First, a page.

Book Marketing, Author Publicity, Branding

Wednesday, February 2, 2011

What to Do When Retail Fails

Today's guest post was written by Mark Mingle, who has more than a decade of experience in the publishing industry. - Terry


The book retail market has been met with some startling news in 2011.

Barnes & Noble laid off 45-50 employees at their corporate offices in New York last month. Borders is on the verge of closing 150 stores and will likely be filing for bankruptcy in an effort to reorganize.

So what are authors to make of this news? How will their books get "out there?"

Here are three steps authors should make to continue to pursue sales and visibility for their books as this climate is changing:

1) Don't depend solely on the retail bookstore market to be the primary outlet for book sales. Those days are gone, and if you plan for your book like a good small businessperson, you will pursue multiple revenue streams for your book. Publishers that rely solely on the retail bookstore market are closing their doors (as the retailers close theirs). Authors that want to survive must have a plan for keeping their book relevant and visible in the marketplace outside the traditional bookstores.

It is not enough to expect customers to come find your book in the sea of books at bookstores that are more often more interested in selling a handful of bestsellers and non-book gift items in their stores than they are supporting new authors and books. Authors must be proactive in finding their customer base and recognize that this base may not ever darken the door of a bookstore.

2) Develop an online presence for your book. More books are sold online now than in brick and mortar stores. If you are not engaging readers online, you are missing a vast and diverse market - and one that is right at your fingertips!

Start a blog, develop a Facebook Fan Page for your book, and have a video book trailer for your book. This allows you to visually and electronically interact with your audience worldwide. Follow influential people on Twitter, and become a vocal expert in your field. Develop your own following by letting others hear what you have to say, and draw them to your book and how it will benefit them.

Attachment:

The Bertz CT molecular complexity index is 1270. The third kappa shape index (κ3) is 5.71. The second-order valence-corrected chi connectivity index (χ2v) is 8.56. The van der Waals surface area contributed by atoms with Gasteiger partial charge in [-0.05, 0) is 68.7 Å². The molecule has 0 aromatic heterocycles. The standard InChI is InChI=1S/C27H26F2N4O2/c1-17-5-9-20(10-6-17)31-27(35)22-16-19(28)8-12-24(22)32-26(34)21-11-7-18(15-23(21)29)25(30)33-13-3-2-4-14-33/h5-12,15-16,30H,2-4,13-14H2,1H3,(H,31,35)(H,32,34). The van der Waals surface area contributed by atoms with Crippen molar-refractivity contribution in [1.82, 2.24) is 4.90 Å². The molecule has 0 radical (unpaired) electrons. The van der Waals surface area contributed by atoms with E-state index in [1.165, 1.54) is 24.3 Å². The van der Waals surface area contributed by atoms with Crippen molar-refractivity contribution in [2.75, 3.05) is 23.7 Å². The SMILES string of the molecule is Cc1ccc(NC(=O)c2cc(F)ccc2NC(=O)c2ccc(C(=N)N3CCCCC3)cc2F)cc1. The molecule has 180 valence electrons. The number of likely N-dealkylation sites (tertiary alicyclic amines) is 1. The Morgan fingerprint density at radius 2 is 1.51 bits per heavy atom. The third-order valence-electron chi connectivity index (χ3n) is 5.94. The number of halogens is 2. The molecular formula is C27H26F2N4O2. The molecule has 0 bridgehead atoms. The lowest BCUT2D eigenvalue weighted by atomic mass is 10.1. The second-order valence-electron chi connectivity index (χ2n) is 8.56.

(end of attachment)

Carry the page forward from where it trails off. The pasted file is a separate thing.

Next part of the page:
3) Most importantly, ask and answer these questions: Where are you taking your book? How are you engaging potential readers? What is the target audience for your book, and how do you intend to get the book in their hands as a professional author?

If you are not considering the above questions and making a plan based around these ideas, you will likely be disappointed in how your book is selling in 2011. But if you step out into pursuing this kind of mentality, you will find your audience, sell more books, and you will have fun! As you move into this environment of finding your book's niche, this can also drive readers back into the retail market to some degree, so the visibility you create on the non-retail side actually creates momentum and sales elsewhere.

Pursue speaking engagements, book fairs, civic groups, and other pubic appearances. If you've written a book on parenting or marriage, start your own small groups or conferences in your community. If your book is about World War II, find historical societies or college history classes that would be interested in your perspective or research. The possibilities are endless, and you as the author can find much more control, success, and profits from sales.

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